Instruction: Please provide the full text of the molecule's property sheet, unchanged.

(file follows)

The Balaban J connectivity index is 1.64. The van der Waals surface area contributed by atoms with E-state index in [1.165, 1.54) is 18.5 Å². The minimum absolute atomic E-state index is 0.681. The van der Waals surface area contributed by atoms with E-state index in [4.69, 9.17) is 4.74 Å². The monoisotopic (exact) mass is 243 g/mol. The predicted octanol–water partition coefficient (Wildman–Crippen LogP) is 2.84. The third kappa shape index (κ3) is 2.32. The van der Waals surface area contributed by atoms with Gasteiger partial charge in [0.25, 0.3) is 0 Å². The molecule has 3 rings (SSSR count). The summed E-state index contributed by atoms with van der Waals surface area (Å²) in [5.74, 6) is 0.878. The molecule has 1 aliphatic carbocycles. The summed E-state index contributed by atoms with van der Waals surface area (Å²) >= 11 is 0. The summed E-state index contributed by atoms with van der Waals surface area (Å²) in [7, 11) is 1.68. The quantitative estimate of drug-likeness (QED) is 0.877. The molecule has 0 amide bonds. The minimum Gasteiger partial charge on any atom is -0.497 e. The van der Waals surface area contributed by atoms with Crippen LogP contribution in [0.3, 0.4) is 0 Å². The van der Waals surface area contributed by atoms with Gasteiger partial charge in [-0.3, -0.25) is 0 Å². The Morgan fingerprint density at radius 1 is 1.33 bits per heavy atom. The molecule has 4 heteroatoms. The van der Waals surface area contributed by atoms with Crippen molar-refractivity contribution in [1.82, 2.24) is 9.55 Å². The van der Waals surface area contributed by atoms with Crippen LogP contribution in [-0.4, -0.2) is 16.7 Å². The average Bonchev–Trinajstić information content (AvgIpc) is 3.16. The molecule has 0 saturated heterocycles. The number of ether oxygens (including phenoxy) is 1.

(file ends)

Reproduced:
The Balaban J connectivity index is 1.64. The van der Waals surface area contributed by atoms with E-state index in [1.165, 1.54) is 18.5 Å². The minimum absolute atomic E-state index is 0.681. The van der Waals surface area contributed by atoms with E-state index in [4.69, 9.17) is 4.74 Å². The monoisotopic (exact) mass is 243 g/mol. The predicted octanol–water partition coefficient (Wildman–Crippen LogP) is 2.84. The third kappa shape index (κ3) is 2.32. The van der Waals surface area contributed by atoms with Gasteiger partial charge in [0.25, 0.3) is 0 Å². The molecule has 3 rings (SSSR count). The summed E-state index contributed by atoms with van der Waals surface area (Å²) in [5.74, 6) is 0.878. The molecule has 1 aliphatic carbocycles. The summed E-state index contributed by atoms with van der Waals surface area (Å²) >= 11 is 0. The summed E-state index contributed by atoms with van der Waals surface area (Å²) in [7, 11) is 1.68. The quantitative estimate of drug-likeness (QED) is 0.877. The molecule has 0 amide bonds. The minimum Gasteiger partial charge on any atom is -0.497 e. The van der Waals surface area contributed by atoms with Crippen LogP contribution in [0.3, 0.4) is 0 Å². The van der Waals surface area contributed by atoms with Gasteiger partial charge in [-0.3, -0.25) is 0 Å². The Morgan fingerprint density at radius 1 is 1.33 bits per heavy atom. The molecule has 4 heteroatoms. The van der Waals surface area contributed by atoms with Crippen molar-refractivity contribution in [1.82, 2.24) is 9.55 Å². The van der Waals surface area contributed by atoms with Crippen LogP contribution in [-0.4, -0.2) is 16.7 Å². The average Bonchev–Trinajstić information content (AvgIpc) is 3.16. The molecule has 0 saturated heterocycles. The number of ether oxygens (including phenoxy) is 1.